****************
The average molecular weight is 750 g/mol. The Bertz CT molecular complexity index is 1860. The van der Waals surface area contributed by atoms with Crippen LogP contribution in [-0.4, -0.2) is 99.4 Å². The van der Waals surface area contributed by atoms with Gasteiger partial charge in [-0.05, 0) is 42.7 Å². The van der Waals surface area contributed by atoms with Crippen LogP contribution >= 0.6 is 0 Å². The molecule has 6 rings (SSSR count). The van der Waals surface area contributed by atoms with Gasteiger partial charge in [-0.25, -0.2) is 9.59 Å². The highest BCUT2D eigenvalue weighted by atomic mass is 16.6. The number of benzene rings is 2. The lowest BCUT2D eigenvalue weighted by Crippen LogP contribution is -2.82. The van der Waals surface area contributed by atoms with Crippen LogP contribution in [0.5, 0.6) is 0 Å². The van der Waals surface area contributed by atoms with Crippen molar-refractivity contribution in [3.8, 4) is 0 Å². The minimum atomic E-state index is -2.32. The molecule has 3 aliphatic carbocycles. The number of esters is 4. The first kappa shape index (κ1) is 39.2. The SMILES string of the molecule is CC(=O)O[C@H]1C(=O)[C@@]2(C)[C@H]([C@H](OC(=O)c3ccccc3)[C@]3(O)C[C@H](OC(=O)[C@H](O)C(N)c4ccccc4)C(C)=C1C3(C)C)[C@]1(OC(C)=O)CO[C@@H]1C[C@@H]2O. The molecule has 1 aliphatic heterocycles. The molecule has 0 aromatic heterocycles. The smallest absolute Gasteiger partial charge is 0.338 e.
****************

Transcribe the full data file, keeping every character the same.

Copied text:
The average molecular weight is 750 g/mol. The Bertz CT molecular complexity index is 1860. The van der Waals surface area contributed by atoms with Crippen LogP contribution in [-0.4, -0.2) is 99.4 Å². The van der Waals surface area contributed by atoms with Gasteiger partial charge in [-0.05, 0) is 42.7 Å². The van der Waals surface area contributed by atoms with Crippen LogP contribution >= 0.6 is 0 Å². The molecule has 6 rings (SSSR count). The van der Waals surface area contributed by atoms with Gasteiger partial charge in [-0.25, -0.2) is 9.59 Å². The highest BCUT2D eigenvalue weighted by atomic mass is 16.6. The number of benzene rings is 2. The lowest BCUT2D eigenvalue weighted by Crippen LogP contribution is -2.82. The van der Waals surface area contributed by atoms with Crippen LogP contribution in [0.5, 0.6) is 0 Å². The van der Waals surface area contributed by atoms with Crippen molar-refractivity contribution in [3.8, 4) is 0 Å². The minimum atomic E-state index is -2.32. The molecule has 3 aliphatic carbocycles. The number of esters is 4. The first kappa shape index (κ1) is 39.2. The SMILES string of the molecule is CC(=O)O[C@H]1C(=O)[C@@]2(C)[C@H]([C@H](OC(=O)c3ccccc3)[C@]3(O)C[C@H](OC(=O)[C@H](O)C(N)c4ccccc4)C(C)=C1C3(C)C)[C@]1(OC(C)=O)CO[C@@H]1C[C@@H]2O. The molecule has 1 aliphatic heterocycles. The molecule has 0 aromatic heterocycles. The smallest absolute Gasteiger partial charge is 0.338 e.